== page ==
Dissipative pathways in the photosystem-II antenna in plants.
215 - 226
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The antenna of photosystem II in plants possesses a remarkable functional flexibility, allowing for the photoprotective regulation of light-harvesting in the face of rapid fluctuations in light intensity. Central to this adaptability is the reversible formation of dissipative energy transfer pathways within the antenna that protect the reaction centres from a potentially damaging excess of excitation energy. The exact molecular nature of these pathways and the mechanism by which they form are still open questions within the field of photosynthesis research. We present a review of current knowledge on the subject. We discuss the multi-scale nature of these pathways, how intrinsic structural and electronic changes within individual antenna proteins are coupled to large scale changes in the structure and energetic connectivity of the membrane as a whole. We review the physical properties and likely validity of current competing models of the dissipation mechanism before discussing a recently studied general property of the dissipative pathways--the slow and economic nature of the NPQ quencher. This property reflects the finely-tuned nature of the quenching pathway, i.e., its ability to offer protection to the photosynthetic machinery without compromising normal photosynthetic function.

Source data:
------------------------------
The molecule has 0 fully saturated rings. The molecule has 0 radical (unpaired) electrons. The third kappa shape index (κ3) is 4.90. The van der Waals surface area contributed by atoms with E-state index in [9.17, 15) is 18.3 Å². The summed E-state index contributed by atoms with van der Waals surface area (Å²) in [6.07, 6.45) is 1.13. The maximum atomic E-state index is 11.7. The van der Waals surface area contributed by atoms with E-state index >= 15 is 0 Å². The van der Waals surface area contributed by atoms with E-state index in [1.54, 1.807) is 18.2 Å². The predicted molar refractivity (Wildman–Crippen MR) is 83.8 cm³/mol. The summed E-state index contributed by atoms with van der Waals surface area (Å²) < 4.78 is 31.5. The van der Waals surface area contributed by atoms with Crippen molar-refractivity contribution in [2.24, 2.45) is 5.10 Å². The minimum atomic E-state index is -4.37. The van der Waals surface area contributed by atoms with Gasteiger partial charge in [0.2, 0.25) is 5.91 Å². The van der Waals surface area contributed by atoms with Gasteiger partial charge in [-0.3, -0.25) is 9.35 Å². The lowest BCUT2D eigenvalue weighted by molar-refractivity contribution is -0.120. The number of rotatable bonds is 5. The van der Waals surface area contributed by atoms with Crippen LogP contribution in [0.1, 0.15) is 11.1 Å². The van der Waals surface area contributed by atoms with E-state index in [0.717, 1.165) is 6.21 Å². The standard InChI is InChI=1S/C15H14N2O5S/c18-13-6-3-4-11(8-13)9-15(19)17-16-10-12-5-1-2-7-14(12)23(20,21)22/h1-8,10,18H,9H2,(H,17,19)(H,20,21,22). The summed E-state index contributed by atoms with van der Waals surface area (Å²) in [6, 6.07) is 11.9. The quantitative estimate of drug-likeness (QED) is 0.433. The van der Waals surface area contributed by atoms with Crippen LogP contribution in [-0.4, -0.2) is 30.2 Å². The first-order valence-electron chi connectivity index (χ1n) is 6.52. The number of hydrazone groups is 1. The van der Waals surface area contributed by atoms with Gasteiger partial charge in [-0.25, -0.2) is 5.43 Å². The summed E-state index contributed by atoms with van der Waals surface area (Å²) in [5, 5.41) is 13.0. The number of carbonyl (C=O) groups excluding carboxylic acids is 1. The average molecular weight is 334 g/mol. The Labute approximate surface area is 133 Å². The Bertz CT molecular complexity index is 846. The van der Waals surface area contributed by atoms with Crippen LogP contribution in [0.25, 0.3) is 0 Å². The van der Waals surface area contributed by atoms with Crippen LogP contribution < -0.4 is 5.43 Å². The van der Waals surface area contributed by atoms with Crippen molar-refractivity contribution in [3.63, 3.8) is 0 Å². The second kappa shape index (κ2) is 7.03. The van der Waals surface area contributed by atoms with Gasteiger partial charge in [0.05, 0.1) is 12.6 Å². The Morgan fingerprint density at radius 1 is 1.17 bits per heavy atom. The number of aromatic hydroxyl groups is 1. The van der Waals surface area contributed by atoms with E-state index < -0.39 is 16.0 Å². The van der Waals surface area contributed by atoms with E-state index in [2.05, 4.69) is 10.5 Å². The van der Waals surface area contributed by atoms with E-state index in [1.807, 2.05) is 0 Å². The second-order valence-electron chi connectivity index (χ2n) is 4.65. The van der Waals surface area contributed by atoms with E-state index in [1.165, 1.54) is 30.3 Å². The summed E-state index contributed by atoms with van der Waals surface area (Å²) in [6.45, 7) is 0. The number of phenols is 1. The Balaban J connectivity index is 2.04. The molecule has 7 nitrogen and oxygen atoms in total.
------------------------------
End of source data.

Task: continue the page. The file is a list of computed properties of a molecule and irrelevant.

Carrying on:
AuthorsDuffy, CD; Ruban, AV
- College Publications